2040 China, a 123 trillion dollar economy?!?!?!

Discussion in 'Economics' started by MohdSalleh, Aug 7, 2010.

  1. Okay so by his calculations, USA will still have highest GDP per capita but how can the world support another 1 billion + people with 2x the GDP per capita of the average European? Do we have even have enough resources for that?

    I also lol'ed at "European culture continues to prize long vacations, early retirements, and shorter work weeks over acquiring more stuff, at least in comparison to many other developed countries,such as the United States." Maybe thats where the USA is headed :D

    *China’s estimated economy by the year 2040. Be warned.

    Robert Fogel is director of the Center for Population Economics at the University of Chicago Booth School of Business and winner of the 1993 Nobel Prize in Economics

    In 2040, the Chinese economy will reach $123 trillion, or nearly three times the economic output of the entire globe in 2000. China's per capita income will hit $85,000, more than double the forecast for the European Union, and also much higher than that of India and Japan. In other words, the average Chinese megacity dweller will be living twice as well as the average Frenchman when China goes from a poor country in 2000 to a super rich country in2040. Although it will not have overtaken the United States in per capita wealth, according to my forecasts, China's share of global GDP -- 40 percent -- will dwarf that of the United States (14 percent) and the European Union (5 percent)30 years from now. This is what economic hegemony will look like.

    And Europe? Europe, by which I mean the 15 earliest EU members, faces twin challenges of demography and culture, its economic future burdened by a mix of reproductive habits and consumer restraint. The population of Western European countries has been aging rapidly, and that is likely to continue over the next several decades.

    Europe's culture confounds economists.Citizens of Europe's wealthy countries are not working longer hours to make higher salaries and accumulate more goods. Rather, European culture continues to prize long vacations, early retirements, and shorter work weeks over acquiring more stuff, at least in comparison to many other developed countries,such as the United States.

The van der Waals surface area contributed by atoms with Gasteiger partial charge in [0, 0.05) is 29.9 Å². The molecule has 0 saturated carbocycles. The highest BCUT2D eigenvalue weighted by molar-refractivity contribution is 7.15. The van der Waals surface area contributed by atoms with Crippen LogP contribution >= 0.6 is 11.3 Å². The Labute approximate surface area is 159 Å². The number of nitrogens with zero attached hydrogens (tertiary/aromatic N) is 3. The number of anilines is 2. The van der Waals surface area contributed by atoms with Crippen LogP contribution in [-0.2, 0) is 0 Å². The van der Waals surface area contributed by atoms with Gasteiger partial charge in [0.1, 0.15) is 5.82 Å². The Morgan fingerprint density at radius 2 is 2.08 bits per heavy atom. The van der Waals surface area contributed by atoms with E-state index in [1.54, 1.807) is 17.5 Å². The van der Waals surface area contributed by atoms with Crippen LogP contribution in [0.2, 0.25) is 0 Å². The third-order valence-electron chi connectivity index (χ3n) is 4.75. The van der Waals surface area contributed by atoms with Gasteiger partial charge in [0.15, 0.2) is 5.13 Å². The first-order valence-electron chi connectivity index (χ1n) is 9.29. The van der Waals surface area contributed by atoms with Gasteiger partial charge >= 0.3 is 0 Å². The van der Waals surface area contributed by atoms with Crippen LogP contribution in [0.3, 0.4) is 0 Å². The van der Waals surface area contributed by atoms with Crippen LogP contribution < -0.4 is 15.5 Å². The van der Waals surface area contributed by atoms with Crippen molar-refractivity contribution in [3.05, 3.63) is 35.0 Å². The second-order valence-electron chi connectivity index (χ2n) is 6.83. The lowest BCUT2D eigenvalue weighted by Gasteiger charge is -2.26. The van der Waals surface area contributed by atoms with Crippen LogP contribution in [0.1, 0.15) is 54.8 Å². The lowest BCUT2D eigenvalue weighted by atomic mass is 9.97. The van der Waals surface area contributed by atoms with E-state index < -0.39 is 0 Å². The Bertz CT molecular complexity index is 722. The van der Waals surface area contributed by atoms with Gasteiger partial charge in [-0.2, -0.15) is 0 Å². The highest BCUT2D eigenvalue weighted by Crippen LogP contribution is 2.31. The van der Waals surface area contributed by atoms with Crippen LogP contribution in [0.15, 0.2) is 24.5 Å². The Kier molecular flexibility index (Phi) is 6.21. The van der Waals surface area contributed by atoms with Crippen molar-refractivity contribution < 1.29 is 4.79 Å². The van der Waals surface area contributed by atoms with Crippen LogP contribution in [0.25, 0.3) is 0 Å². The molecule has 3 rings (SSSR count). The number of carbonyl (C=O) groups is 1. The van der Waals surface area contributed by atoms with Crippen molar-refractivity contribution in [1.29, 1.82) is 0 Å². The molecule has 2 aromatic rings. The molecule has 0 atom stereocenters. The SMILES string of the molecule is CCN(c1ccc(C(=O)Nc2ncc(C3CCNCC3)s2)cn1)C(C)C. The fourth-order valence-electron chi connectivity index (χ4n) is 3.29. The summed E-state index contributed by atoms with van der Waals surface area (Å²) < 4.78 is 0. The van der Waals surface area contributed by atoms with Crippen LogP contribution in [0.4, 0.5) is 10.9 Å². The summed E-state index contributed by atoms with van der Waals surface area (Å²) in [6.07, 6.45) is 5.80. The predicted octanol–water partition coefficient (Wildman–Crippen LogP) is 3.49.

To the West, the notion of a world in which the center of global economic gravity lies in Asia may seem unimaginable. But it wouldn't be the first time. As China scholars, who take a long view of history, often point out, China was the world's largest economy for much of the last two millennia.(Chris Patten, the last British governor of Hong Kong, reckons China has been the globe's top economy for 18 of the past 20 centuries.) While Europe was fumbling in the Dark Ages and fighting disastrous religious wars, China cultivated the highest standards of living in the world. Today, the notion of arising China is, in Chinese eyes, merely a return to the status quo.

    Full Article:
  2. These fools who write this shit are a bunch of monkeys. All they do is extrapolate past data into the future, nothing more.

    As soon as Chinese stuff gets a bit more pricey (in a few years) their "growth" is done. They will no longer be competitive. Manufacturers will move to some other area or move it back to US/Europe. That's already beginning, actually.

    Who's going to "finance" all those $trillions in trade deficits???

    The *problem* all along has been the stupidity/greedy US consumer & multinational demanding cheaper stuff from China producing 100's/billions in trade deficits & bringing Western economies to their knees.

    That will not continue, unless the Chinese finance those $trillions into infinity!
  3. Agreed, agreed, and mostly because of their creativity as shown below ...... :) :)

    Creative Chinese chef without utensils can still find ways to stir soup

    Chinese couple who have white baby, name it Sum Ting Wong


    Sid and Al were sitting in a Chinese restaurant. “Sid,” asked Al, “are there any Jews in China?” “I don’t know,” Sid replied. “Why don’t we ask the waiter?” When the waiter came by, Al asked him, “Are there any Chinese Jews?” “I don’t know sir, let me ask,” the waiter replied, and he went into the kitchen. He returned in a few minutes and said, “No, sir. No, Chinese Jews.” “Are you sure?” Al asked. “I will check again, sir,” the waiter replied and went back to the kitchen.